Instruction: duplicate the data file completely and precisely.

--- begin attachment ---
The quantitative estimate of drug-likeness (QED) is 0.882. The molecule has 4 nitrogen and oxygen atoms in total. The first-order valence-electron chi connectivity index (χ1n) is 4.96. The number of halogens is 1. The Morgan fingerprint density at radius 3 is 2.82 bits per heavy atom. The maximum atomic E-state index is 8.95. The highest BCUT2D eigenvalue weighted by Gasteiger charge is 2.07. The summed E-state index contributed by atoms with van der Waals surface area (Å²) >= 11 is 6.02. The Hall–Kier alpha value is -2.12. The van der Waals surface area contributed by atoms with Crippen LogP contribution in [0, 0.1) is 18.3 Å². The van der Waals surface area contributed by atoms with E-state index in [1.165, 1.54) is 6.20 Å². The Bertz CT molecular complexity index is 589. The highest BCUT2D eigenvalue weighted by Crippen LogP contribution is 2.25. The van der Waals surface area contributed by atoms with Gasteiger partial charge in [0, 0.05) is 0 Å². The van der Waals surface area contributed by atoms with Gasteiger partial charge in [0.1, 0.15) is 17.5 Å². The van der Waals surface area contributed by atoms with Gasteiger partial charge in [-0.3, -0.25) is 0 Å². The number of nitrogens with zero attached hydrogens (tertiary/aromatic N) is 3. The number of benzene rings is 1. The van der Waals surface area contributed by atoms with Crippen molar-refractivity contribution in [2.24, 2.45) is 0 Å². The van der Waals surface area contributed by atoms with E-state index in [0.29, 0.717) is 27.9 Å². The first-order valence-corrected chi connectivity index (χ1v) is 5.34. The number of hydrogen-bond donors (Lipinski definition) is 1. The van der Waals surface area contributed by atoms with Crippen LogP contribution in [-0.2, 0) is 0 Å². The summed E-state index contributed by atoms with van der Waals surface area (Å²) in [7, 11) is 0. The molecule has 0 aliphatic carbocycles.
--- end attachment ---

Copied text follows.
The quantitative estimate of drug-likeness (QED) is 0.882. The molecule has 4 nitrogen and oxygen atoms in total. The first-order valence-electron chi connectivity index (χ1n) is 4.96. The number of halogens is 1. The Morgan fingerprint density at radius 3 is 2.82 bits per heavy atom. The maximum atomic E-state index is 8.95. The highest BCUT2D eigenvalue weighted by Gasteiger charge is 2.07. The summed E-state index contributed by atoms with van der Waals surface area (Å²) >= 11 is 6.02. The Hall–Kier alpha value is -2.12. The van der Waals surface area contributed by atoms with Crippen LogP contribution in [0, 0.1) is 18.3 Å². The van der Waals surface area contributed by atoms with E-state index in [1.165, 1.54) is 6.20 Å². The Bertz CT molecular complexity index is 589. The highest BCUT2D eigenvalue weighted by Crippen LogP contribution is 2.25. The van der Waals surface area contributed by atoms with Gasteiger partial charge in [0, 0.05) is 0 Å². The van der Waals surface area contributed by atoms with Gasteiger partial charge in [0.1, 0.15) is 17.5 Å². The van der Waals surface area contributed by atoms with Gasteiger partial charge in [-0.3, -0.25) is 0 Å². The number of nitrogens with zero attached hydrogens (tertiary/aromatic N) is 3. The number of benzene rings is 1. The van der Waals surface area contributed by atoms with Crippen molar-refractivity contribution in [2.24, 2.45) is 0 Å². The van der Waals surface area contributed by atoms with E-state index in [0.29, 0.717) is 27.9 Å². The first-order valence-corrected chi connectivity index (χ1v) is 5.34. The number of hydrogen-bond donors (Lipinski definition) is 1. The van der Waals surface area contributed by atoms with Crippen LogP contribution in [-0.2, 0) is 0 Å². The summed E-state index contributed by atoms with van der Waals surface area (Å²) in [7, 11) is 0. The molecule has 0 aliphatic carbocycles.